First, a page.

The key part of Codrey’s deposition was his claim that Adaya made explicitly anti-Semitic remarks to him, which he then relayed to event promoter Scott Paletz at the July 2010 pool party organized by the local young leadership division of the Friends of the Israel Defense Forces.  

The new lawyers for Adaya and the hotel argue that not only did Codrey lie about what he heard Adaya say, but that his account conflicts with testimony given by some of the plaintiffs, who claimed to have heard Adaya’s statement relayed to them by Codrey directly. In his deposition, Codrey said he told only one person — Paletz — what Adaya had said, and that he tried to ensure that nobody else overheard him. 

Plaintiffs’ attorney Jim Turken and his team, recognizing that Codrey’s testimony was key to their clients’ case against the Shangri-La, took great pains to ensure that Codrey was deposed under oath. About a year before the trial, Turken twice bought Codrey lunch at The Palm restaurant downtown, where they talked about the case. 

Codrey said in his deposition that he also had “eight or nine” phone conversations with Turken and members of his team. And according to the deposition transcripts, Amy Rubinfeld, another lawyer on the plaintiffs’ team from Dickstein Shapiro, made frequent objections to the questions Codrey was being asked during the deposition — objections that seem to have been as much designed to preserve a key witness’s credibility as to protect Codrey from what she called “bullying” by Black, the defendants’ attorney.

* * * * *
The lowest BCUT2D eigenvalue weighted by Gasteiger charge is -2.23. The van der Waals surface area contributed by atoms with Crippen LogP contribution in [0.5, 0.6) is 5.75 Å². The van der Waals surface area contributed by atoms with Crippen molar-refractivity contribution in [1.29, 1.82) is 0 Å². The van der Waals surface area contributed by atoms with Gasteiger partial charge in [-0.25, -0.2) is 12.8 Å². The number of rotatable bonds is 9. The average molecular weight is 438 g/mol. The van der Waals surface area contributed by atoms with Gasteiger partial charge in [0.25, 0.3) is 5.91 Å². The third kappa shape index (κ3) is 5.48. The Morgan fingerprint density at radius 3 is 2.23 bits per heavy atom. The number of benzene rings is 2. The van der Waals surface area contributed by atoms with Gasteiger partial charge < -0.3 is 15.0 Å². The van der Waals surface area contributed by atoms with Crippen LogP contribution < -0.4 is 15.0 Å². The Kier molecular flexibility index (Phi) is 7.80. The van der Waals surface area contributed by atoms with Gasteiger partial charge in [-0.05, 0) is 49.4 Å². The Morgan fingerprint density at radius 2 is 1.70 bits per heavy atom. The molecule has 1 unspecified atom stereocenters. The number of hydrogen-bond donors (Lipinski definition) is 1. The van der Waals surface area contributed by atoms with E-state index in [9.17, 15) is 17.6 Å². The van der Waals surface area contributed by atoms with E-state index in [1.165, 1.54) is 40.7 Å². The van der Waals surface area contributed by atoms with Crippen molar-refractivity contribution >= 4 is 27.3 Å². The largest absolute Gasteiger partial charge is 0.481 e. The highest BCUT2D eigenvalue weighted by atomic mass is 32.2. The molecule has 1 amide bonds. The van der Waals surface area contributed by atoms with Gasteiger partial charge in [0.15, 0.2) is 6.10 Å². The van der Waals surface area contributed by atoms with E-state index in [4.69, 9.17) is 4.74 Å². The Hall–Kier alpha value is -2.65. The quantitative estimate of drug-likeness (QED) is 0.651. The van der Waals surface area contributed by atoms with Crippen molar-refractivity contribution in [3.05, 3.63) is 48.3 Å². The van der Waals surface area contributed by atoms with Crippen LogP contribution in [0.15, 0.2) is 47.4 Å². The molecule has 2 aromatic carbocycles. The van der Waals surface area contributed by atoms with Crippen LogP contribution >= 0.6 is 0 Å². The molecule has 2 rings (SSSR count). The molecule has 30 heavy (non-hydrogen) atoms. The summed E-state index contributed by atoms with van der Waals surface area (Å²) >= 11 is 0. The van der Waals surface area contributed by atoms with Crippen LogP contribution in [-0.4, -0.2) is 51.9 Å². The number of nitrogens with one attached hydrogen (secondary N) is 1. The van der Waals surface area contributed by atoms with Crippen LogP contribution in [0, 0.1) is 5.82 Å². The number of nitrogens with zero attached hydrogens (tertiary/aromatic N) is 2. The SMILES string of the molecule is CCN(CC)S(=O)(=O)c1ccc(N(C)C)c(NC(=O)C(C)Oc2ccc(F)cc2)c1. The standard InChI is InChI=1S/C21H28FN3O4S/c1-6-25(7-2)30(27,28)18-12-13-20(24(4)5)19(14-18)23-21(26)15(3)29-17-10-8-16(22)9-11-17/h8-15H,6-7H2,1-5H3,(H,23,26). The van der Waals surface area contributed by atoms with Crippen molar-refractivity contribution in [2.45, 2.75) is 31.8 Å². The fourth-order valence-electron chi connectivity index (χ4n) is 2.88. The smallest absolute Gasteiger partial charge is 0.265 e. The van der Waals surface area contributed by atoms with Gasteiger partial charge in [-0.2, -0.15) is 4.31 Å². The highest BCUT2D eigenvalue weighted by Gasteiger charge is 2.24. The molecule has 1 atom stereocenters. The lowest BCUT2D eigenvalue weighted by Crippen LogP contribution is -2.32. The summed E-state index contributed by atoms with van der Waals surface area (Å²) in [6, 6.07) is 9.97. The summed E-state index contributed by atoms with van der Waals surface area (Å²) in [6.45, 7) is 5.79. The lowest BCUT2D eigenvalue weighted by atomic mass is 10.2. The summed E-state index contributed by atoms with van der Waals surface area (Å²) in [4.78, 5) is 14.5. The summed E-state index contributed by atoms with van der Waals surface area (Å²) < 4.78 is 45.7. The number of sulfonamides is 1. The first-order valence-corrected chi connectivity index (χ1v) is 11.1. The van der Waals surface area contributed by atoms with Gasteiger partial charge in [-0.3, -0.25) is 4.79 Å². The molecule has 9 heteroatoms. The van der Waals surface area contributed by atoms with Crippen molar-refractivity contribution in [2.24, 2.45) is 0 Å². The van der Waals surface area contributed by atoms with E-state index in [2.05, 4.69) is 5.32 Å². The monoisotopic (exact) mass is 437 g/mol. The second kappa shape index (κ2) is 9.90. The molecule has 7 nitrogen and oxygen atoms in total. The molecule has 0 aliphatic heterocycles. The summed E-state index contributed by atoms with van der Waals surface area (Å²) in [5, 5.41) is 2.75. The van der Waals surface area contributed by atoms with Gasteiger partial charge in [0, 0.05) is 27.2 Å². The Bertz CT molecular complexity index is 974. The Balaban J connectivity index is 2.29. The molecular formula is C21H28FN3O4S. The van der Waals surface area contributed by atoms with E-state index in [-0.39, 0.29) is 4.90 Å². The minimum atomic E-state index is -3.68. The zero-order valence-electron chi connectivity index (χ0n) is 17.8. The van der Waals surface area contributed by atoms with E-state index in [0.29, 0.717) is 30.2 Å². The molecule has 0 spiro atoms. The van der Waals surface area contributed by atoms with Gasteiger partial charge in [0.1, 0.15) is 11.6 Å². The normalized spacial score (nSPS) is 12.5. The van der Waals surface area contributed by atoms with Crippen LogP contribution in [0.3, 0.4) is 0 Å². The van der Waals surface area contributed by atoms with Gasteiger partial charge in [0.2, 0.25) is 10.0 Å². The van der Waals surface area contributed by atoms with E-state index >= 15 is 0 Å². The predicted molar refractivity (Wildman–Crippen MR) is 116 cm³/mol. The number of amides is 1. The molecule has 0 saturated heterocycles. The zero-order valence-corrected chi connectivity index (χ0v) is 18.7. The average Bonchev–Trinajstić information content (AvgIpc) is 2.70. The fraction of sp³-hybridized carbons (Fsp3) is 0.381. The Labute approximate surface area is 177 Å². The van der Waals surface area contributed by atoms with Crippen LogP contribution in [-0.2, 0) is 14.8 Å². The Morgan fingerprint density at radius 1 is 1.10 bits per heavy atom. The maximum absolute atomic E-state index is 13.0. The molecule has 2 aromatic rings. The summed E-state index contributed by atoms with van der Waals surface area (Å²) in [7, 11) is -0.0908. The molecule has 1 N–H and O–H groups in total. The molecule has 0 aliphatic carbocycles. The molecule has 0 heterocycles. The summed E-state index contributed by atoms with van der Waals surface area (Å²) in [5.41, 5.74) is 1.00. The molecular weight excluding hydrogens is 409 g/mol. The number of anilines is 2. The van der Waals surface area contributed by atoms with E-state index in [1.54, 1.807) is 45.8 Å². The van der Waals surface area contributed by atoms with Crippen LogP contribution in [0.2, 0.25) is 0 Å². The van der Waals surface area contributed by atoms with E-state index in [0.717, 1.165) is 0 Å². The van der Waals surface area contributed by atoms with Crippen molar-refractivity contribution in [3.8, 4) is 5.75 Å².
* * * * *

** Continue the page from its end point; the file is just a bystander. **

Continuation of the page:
“I’m not your lawyer today, I can’t instruct you not to answer, but that’s crossing the lines of privacy in my view,” Rubinfeld said after defense attorney Black asked Codrey whether he’d been arrested in 2001 for having an open container of alcohol in public. “He’s not really allowed to ask about arrests. So it’s up to you what you want to do with that question.”

Impugning a witness’ character is often part of any lawyer’s job, as is coaching the witnesses who bolsters your side of the case. 

“We did what we needed to do to,” Turken said, when asked about his contact with Codrey. 

Among the parties to the Shangri-La case, Codrey occupies an unusual position. Unlike the plaintiffs and their attorneys, he never stood to gain financially from the case, nor did he have any financial assets to defend, like Adaya did. 

Nevertheless, the case has had a lasting impact on Codrey’s life and work. In the wake of the incidents, Codrey was fired from his job — an act he felt was unjustified and illegal. He failed to file a wrongful termination lawsuit against the Shangri-La’s parent company in a timely manner, however, which left him with no legal recourse. When he spoke to the Journal last year, Codrey said he still resented Turken’s advising him not to file that suit — which, Codrey said, might have damaged Turken’s own efforts to sue the Shangri-La. Turken denied offering any such advice.

Codrey’s involvement in the trial impacted his personal life, too. His marriage ended, and today, when his name is typed into a Google search engine, the links that come up — from The New York Times, the Los Angeles Times and elsewhere — all still relate to the case. 

Codrey said that since the trial he has had difficulty finding work in the hospitality industry, despite having worked in hotels and restaurants for more than a decade.  He told the Journal that his conversations with Turken had led him to believe that the high-powered lawyers — or their well-connected clients — would help him find work after he left the Shangri-La. That never happened, which, he said, is a source of some bitterness for him. 

Codrey was still working in the hospitality business in 2011 but said he left the industry sometime in the last year, three years after his firing. Asked about his current employment, Codrey declined to answer.

Rob Eshman contributed to this report.